On being … more than symbolic

By Ingrid Sapona 

When the International Criminal Court (ICC) indicted Vladimir Putin and one of his ministers for war crimes and issued an arrest warrant, some were quick to label the act was “merely symbolic”. Others said the actions are meaningless because Russia doesn’t recognize the ICC and because the ICC has no power to enforce the warrants and (per its own rules) it can’t try defendants in absentia. 

I realize some may see such comments as simply pointing out the limitations at hand, or even as a way of keeping expectations – especially in the near term – in check. But, I worry they reflect a dangerous, growing nihilism that feeds disillusion and inaction. 

Instead of focusing on the challenges the ICC faces, I wish more folks would be discussing why the indictments matter. First and foremost, the indictments reinforce the idea that there are international rules and standards of behaviour that countries and leaders will be held accountable to. Though, sadly, there have been many examples of breaches of international law that have gone unpunished, that doesn’t mean international laws like the Geneva Conventions are meaningless. So, rather than writing off the work of the ICC, we should be heralding its efforts at investigating what is going on and for seeking justice for those it believes are victims of war crimes. 

On a more practical level, the indictment also matters because it circumscribes Putin’s ability to travel. This may not matter in the near term (while he is fully enjoying his power at home), if he does end up wanting to flee at some point, however, he’ll have to avoid the 123 countries that are signatories to the ICC’s Treaty of Rome.  

The deterrent effect of such indictments is also important. The work of the ICC puts countries and leaders – and their ministers and others who carry out their dirty work – on notice that their actions are of global concern and carry personal consequences. Though Putin (and Bashar al-Assad, for example) may continue to violate international law, others who are less well placed or powerful may think twice. Indeed, perhaps if Russia had paid a price on the international stage when it annexed Crimea in 2014, maybe Putin wouldn’t have felt as emboldened as he did when he invaded Ukraine in 2022.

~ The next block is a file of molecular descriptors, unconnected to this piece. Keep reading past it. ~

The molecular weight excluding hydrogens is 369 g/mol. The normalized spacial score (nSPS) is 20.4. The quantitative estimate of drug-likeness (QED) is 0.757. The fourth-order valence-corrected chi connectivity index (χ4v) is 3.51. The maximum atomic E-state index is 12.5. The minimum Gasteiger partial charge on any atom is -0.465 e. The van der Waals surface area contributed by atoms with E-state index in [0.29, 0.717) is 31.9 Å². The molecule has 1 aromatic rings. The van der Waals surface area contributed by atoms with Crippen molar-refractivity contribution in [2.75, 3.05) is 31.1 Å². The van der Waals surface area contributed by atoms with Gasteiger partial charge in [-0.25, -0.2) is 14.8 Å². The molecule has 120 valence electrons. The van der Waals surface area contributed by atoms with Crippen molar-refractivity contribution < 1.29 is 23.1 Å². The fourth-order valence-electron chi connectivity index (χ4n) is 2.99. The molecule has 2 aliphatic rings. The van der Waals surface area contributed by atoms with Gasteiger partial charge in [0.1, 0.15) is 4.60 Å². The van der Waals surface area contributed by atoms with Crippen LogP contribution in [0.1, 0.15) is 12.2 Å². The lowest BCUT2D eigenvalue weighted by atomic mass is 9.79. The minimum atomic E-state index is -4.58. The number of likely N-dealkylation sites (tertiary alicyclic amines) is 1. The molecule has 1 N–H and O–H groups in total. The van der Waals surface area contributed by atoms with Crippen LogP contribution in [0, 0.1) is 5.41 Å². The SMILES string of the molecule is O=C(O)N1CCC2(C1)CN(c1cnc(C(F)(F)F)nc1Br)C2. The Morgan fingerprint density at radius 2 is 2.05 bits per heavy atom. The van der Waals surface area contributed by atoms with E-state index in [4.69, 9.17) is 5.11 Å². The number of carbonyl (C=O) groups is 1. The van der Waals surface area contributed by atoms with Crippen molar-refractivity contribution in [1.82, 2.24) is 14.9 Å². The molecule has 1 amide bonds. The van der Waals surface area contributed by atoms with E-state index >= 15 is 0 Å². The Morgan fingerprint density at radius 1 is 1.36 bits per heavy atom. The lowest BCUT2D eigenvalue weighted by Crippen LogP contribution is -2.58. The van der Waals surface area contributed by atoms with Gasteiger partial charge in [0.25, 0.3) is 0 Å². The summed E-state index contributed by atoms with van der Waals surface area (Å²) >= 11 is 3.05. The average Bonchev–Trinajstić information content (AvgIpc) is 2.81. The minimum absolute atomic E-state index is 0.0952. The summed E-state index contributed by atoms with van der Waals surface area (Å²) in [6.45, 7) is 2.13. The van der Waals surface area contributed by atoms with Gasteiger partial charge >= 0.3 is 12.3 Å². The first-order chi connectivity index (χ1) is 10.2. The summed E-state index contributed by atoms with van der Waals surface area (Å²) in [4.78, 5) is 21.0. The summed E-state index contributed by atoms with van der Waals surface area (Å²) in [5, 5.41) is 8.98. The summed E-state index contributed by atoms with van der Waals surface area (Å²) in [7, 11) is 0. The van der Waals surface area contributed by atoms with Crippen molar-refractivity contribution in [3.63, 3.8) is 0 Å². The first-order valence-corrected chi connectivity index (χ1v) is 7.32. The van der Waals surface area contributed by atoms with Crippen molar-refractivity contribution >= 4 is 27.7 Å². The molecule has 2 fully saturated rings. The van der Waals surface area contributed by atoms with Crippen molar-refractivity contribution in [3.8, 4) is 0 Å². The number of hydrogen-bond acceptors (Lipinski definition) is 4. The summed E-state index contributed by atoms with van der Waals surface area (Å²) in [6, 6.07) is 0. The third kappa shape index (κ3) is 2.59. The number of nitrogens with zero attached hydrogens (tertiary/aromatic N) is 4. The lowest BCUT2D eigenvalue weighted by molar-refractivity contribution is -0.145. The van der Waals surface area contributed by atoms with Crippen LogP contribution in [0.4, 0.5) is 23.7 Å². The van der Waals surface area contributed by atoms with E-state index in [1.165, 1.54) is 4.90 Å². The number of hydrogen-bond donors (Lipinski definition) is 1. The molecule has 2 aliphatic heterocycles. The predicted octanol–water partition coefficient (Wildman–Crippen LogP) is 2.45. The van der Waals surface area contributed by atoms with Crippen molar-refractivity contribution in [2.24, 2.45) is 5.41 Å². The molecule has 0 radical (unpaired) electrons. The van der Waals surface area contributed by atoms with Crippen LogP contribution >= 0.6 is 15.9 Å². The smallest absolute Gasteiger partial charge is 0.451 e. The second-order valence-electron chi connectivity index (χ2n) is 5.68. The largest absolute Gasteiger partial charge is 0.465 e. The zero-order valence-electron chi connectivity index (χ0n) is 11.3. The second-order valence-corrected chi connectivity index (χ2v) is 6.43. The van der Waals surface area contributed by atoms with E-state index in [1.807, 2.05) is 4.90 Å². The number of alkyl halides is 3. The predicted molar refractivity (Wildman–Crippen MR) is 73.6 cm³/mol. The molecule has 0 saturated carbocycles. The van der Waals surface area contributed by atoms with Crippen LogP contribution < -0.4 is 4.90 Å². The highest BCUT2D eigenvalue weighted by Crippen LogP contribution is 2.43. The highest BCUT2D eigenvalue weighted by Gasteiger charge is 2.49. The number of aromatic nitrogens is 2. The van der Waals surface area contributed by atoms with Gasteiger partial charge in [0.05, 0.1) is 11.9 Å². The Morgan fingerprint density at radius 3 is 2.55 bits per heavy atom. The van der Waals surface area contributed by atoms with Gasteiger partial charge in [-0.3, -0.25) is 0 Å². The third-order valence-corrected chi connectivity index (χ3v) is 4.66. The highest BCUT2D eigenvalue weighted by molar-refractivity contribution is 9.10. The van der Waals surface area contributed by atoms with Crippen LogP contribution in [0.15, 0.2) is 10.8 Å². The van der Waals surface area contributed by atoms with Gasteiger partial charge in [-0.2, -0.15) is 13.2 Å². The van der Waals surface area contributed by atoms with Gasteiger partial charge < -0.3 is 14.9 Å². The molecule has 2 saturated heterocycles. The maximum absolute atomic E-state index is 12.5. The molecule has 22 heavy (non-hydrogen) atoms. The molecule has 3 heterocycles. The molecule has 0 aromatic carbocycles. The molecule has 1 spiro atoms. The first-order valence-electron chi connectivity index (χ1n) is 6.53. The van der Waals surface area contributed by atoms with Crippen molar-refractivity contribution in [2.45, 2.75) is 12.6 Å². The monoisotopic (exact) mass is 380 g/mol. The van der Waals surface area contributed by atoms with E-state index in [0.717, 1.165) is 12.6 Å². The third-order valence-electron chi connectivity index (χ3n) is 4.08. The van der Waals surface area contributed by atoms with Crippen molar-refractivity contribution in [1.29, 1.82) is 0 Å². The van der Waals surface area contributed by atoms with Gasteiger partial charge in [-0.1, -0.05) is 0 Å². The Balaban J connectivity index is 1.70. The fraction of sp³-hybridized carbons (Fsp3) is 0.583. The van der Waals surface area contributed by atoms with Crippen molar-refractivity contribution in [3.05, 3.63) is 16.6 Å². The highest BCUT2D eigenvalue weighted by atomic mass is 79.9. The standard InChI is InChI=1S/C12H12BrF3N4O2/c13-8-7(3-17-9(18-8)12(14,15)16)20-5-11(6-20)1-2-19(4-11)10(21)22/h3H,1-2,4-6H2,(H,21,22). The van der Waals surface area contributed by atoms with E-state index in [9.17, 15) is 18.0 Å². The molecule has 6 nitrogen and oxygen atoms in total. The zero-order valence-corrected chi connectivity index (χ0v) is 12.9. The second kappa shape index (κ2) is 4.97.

Concerted international climate change initiatives have similarly been criticized as being a waste of time because adherence to them is merely voluntary. But can’t the same criticism be lobbed at steps taken to limit the manufacture of nuclear weapons? Public cynicism and eyerolling is just unhelpful when the future of the planet is at stake. 

Over the past couple decades, under the auspices of the United Nations, climate change has been rigorously studied and the evidence has been widely accepted. The UN’s actions have resulted in the development of goals and standards aimed at reducing climate change. These types of initiatives give rise to the accepted social norms on which international law is based. And, as a result, many countries and companies around the world have voluntarily agreed to implement climate change programs. Just because there’s no international institutional means of holding countries and companies to their commitments, doesn’t mean these goals are merely symbolic. In fact, in different countries citizens are bringing actions in domestic courts seeking to force their governments to live up to climate commitments they’ve made. And of course, the flow of critical capital toward companies and countries that take their climate commitments seriously also functions as an enforcement mechanism. 

I know, war crimes and climate commitments are big topics. So big that it’s easy to feel they’re beyond our pay grade, so to speak. But if we quietly accept cynical responses that ascribe positive action as merely symbolic – or, worse yet – as meaningless, I fear the future will be pretty grim. 

If you agree with me, I invite you to keep the discussion alive – doing so will at least remind leaders that we’re paying attention and that their actions matter. 

© 2023 Ingrid Sapona


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